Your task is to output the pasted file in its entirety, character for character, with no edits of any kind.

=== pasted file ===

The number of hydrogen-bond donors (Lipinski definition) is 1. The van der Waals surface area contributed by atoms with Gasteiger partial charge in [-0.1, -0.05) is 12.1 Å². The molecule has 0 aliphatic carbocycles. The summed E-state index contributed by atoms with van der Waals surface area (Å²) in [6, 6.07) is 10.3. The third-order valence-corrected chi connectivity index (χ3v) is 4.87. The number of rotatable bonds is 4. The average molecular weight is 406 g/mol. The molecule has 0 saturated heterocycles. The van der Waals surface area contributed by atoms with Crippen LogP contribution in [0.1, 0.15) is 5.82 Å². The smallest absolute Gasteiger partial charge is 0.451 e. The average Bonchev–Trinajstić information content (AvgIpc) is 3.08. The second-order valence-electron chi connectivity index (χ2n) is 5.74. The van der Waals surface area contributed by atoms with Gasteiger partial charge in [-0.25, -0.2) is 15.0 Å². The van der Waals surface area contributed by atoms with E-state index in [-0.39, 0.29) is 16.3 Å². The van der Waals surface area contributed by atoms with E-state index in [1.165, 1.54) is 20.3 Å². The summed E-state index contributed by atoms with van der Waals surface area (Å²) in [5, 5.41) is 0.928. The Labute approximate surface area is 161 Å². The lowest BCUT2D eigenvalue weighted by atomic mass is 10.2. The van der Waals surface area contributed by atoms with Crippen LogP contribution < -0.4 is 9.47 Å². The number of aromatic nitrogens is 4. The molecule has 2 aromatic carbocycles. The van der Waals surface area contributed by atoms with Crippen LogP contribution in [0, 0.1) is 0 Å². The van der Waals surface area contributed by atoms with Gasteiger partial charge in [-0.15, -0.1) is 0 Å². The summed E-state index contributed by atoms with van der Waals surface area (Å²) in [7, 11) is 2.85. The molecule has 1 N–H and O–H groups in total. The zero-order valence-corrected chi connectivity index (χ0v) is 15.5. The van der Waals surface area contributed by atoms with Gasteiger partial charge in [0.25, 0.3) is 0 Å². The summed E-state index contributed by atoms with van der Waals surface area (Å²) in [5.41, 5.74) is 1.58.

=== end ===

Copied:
The number of hydrogen-bond donors (Lipinski definition) is 1. The van der Waals surface area contributed by atoms with Gasteiger partial charge in [-0.1, -0.05) is 12.1 Å². The molecule has 0 aliphatic carbocycles. The summed E-state index contributed by atoms with van der Waals surface area (Å²) in [6, 6.07) is 10.3. The third-order valence-corrected chi connectivity index (χ3v) is 4.87. The number of rotatable bonds is 4. The average molecular weight is 406 g/mol. The molecule has 0 saturated heterocycles. The van der Waals surface area contributed by atoms with Crippen LogP contribution in [0.1, 0.15) is 5.82 Å². The smallest absolute Gasteiger partial charge is 0.451 e. The average Bonchev–Trinajstić information content (AvgIpc) is 3.08. The second-order valence-electron chi connectivity index (χ2n) is 5.74. The van der Waals surface area contributed by atoms with Gasteiger partial charge in [-0.25, -0.2) is 15.0 Å². The van der Waals surface area contributed by atoms with E-state index in [-0.39, 0.29) is 16.3 Å². The van der Waals surface area contributed by atoms with E-state index in [1.165, 1.54) is 20.3 Å². The summed E-state index contributed by atoms with van der Waals surface area (Å²) in [5, 5.41) is 0.928. The Labute approximate surface area is 161 Å². The lowest BCUT2D eigenvalue weighted by atomic mass is 10.2. The van der Waals surface area contributed by atoms with Crippen LogP contribution < -0.4 is 9.47 Å². The number of aromatic nitrogens is 4. The molecule has 2 aromatic carbocycles. The van der Waals surface area contributed by atoms with Crippen LogP contribution in [0, 0.1) is 0 Å². The van der Waals surface area contributed by atoms with Gasteiger partial charge in [-0.15, -0.1) is 0 Å². The summed E-state index contributed by atoms with van der Waals surface area (Å²) in [7, 11) is 2.85. The molecule has 1 N–H and O–H groups in total. The zero-order valence-corrected chi connectivity index (χ0v) is 15.5. The van der Waals surface area contributed by atoms with Gasteiger partial charge in [0.25, 0.3) is 0 Å². The summed E-state index contributed by atoms with van der Waals surface area (Å²) in [5.41, 5.74) is 1.58.